Excavation of Lunar Regolith with Large Grains by Rippers for Improved Excavation Efficiency
As human activities expand to the Moon, Mars, and other extraterrestrial bodies, it will be necessary to use local resources rather than bringing everything from Earth. In situ resource utilization (ISRU), or planetary surface engineering, starts with excavation and dirt-moving. The current study focuses on excavation of lunar regolith simulant by blading with and without preripping (mechanical raking) and points out the need for considering the relative proportion of coarse grains in regolith when dealing with excavation force and energy. The coarse-grain content of the lunar regolith, estimated from 11 Apollo cores, can reach 30% by mass. Prior ripping of vibrationally compacted beds of a standard fine regolith simulant can decrease total excavation resistance (when subsequent blading is included) by up to 20% for relative regolith densities greater than 60%. The effect of coarse grains on the response of compacted regolith to excavation was more significant than would be expected in most terrestrial practice. In conclusion, it is suggested that careful matching of excavator design to local coarse-grain content of the lunar regolith needs to be considered in designing a planetary surface engineering architecture. © 2013 American Society of Civil Engineers.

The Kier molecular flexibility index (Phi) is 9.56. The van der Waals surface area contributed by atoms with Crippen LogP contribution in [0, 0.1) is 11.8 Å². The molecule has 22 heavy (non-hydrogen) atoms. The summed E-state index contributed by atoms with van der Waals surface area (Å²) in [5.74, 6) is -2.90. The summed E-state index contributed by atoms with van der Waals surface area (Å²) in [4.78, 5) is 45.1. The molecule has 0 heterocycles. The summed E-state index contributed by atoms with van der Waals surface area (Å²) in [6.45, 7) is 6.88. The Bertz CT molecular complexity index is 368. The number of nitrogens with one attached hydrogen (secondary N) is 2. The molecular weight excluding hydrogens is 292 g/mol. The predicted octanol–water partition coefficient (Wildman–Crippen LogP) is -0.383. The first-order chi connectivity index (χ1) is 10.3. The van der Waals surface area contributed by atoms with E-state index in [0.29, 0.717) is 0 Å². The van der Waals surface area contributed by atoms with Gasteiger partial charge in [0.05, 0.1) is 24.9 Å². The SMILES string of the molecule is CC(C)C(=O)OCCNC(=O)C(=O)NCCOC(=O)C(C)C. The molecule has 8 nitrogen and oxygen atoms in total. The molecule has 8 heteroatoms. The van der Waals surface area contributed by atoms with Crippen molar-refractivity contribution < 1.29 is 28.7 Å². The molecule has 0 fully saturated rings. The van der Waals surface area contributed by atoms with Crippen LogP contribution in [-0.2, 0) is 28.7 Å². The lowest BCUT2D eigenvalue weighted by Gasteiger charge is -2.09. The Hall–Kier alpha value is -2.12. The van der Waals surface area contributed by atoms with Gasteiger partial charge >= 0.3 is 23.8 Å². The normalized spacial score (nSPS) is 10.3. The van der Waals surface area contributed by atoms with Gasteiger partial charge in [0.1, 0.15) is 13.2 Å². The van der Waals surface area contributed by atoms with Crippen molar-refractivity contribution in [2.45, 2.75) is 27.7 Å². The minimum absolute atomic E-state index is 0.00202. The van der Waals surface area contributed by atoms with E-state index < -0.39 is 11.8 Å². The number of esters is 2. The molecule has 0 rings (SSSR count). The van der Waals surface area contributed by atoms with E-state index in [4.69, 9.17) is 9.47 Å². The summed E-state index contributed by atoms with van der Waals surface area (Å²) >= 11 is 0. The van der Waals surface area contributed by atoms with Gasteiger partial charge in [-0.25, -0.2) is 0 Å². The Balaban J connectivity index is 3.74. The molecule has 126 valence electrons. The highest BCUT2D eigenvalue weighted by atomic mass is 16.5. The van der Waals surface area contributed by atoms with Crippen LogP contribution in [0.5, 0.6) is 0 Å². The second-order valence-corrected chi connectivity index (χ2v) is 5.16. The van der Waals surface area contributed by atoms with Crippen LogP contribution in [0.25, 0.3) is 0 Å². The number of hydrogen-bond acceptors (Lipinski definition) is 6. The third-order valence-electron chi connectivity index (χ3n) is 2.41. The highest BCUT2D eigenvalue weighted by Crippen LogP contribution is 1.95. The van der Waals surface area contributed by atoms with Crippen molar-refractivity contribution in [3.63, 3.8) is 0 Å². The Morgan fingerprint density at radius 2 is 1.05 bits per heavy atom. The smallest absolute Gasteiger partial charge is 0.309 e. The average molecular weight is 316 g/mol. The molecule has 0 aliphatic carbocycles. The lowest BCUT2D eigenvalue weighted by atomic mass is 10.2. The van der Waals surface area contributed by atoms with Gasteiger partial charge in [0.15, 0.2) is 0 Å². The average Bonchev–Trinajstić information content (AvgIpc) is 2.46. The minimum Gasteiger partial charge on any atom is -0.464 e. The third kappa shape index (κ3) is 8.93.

M. Iai and L. S. Gertsch, "Excavation of Lunar Regolith with Large Grains by Rippers for Improved Excavation Efficiency," Journal of Aerospace Engineering, American Society of Civil Engineers (ASCE), Jan 2013.
The definitive version is available at http://dx.doi.org/10.1061/(ASCE)AS.1943-5525.0000221
Geosciences and Geological and Petroleum Engineering
Keywords and Phrases
Excavation; Granular Material; ISRU; Lunar Regolith; Planetary Surface Engineering; Ripping; Simulant
Article - Journal
© 2013 American Society of Civil Engineers (ASCE), All rights reserved.